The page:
Know and be able to implement a student’s IEP, BIP or 504-plan that specifies behavioral interventions. Follow the specific responses or accommodations that are individualized for the student, especially with regard to the necessary adult support or approach that best meets that student’s needs

Do not improvise or deviate from the written plan. Consistency in the adults’ approach will help de-escalate an intense behavior and support a student in learning, applying or generalizing a skill.

Pause and engage in active listening to show that you are listening to the student and that you understand and respect their feelings.

Do not argue, interrupt, talk over, mock, make threats, or set demands and limits the student is unlikely to meet.

Always validate a students’ feelings. Use language that validates the student’s feelings and not the student’s behavior. Validating a student’s feelings does not mean you validate the behavior.

Do not tell a student not to be upset, angry, sad, etc. Telling a person not to feel whatever they are feeling can be harmful and escalate the situation.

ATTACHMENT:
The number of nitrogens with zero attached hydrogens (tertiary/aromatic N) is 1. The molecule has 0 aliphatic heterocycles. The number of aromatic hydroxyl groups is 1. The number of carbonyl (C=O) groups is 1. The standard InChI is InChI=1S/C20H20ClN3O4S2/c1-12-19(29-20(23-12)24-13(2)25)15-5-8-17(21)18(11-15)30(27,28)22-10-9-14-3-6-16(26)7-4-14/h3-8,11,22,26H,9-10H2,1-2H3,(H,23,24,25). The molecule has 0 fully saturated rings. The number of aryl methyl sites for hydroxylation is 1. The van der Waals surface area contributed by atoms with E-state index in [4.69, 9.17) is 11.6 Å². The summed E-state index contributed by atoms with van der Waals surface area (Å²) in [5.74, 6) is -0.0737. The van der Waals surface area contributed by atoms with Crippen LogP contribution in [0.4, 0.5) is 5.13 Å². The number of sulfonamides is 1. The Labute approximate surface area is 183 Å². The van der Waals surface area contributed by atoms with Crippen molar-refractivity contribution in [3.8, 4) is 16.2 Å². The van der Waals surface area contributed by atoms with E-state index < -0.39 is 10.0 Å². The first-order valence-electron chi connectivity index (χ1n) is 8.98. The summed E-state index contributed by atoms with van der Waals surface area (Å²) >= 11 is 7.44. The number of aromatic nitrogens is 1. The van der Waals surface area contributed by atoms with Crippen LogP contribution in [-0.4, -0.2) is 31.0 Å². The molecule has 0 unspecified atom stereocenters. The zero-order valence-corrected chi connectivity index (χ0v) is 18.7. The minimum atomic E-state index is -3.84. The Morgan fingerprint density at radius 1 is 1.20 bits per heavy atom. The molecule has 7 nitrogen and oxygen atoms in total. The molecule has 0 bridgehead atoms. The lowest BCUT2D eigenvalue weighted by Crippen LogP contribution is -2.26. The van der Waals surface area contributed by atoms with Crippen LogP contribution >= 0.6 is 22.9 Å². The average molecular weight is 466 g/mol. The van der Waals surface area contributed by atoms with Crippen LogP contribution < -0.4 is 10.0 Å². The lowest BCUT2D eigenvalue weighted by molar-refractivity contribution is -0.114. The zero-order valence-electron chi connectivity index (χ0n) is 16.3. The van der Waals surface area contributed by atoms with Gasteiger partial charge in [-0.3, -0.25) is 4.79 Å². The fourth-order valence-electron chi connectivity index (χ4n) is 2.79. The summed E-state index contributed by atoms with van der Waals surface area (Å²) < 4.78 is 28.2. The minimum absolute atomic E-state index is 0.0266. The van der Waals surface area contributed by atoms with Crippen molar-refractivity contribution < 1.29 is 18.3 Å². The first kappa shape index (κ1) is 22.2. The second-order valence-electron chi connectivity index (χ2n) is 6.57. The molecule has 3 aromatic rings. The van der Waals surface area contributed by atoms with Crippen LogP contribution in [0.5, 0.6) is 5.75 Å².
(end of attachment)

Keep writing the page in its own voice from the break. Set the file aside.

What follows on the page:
Be sincere in trying to resolve the situation through your words and actions.

Do not make statements or judgments about the student as a person, such as “You are a disruptive student.

Ignore any challenging questions from the student and focus only on working with the student toward a calm solution.

Do not use generalizations, such as “You always get so angry when…”, “You never listen when….”

Adult Responses that May De-escalate or Prevent Intense Behavior

Adult Responses that May Escalate Intense Behavior

Use a calm, clear, respectful, and non-emotional tone of voice.

Do not use sarcasm, humiliation, or character attacks.

Stand at an angle to the student. This is less threatening than directly facing them.

Do not invade a student’s personal space.

Use a non-confrontational stance (arms at the side, relaxed body posture, neutral facial expression) when approaching a student who is agitated, and consider whether approaching a student or backing away is the best option.

Do not make physical contact or use force. The use of seclusion or physical restraint is prohibited by law, unless a student’s behavior presents a clear, present, and imminent risk to the physical safety of the student or others, and it is the least restrictive intervention feasible. 2019 Wis. Act 118.

Honor the student’s personal space and use caution when considering physical contact with the student. For some students, what an adult perceives as a reassuring touch on the shoulder or an attempt at calm redirection may feel threatening and escalate behavior for an individual student.

Do not cause the student to feel cornered, threatened, or violated within their personal space. Do not assume that your intent for physical engagement, physical support, or redirection is the same as what is perceived by an individual student.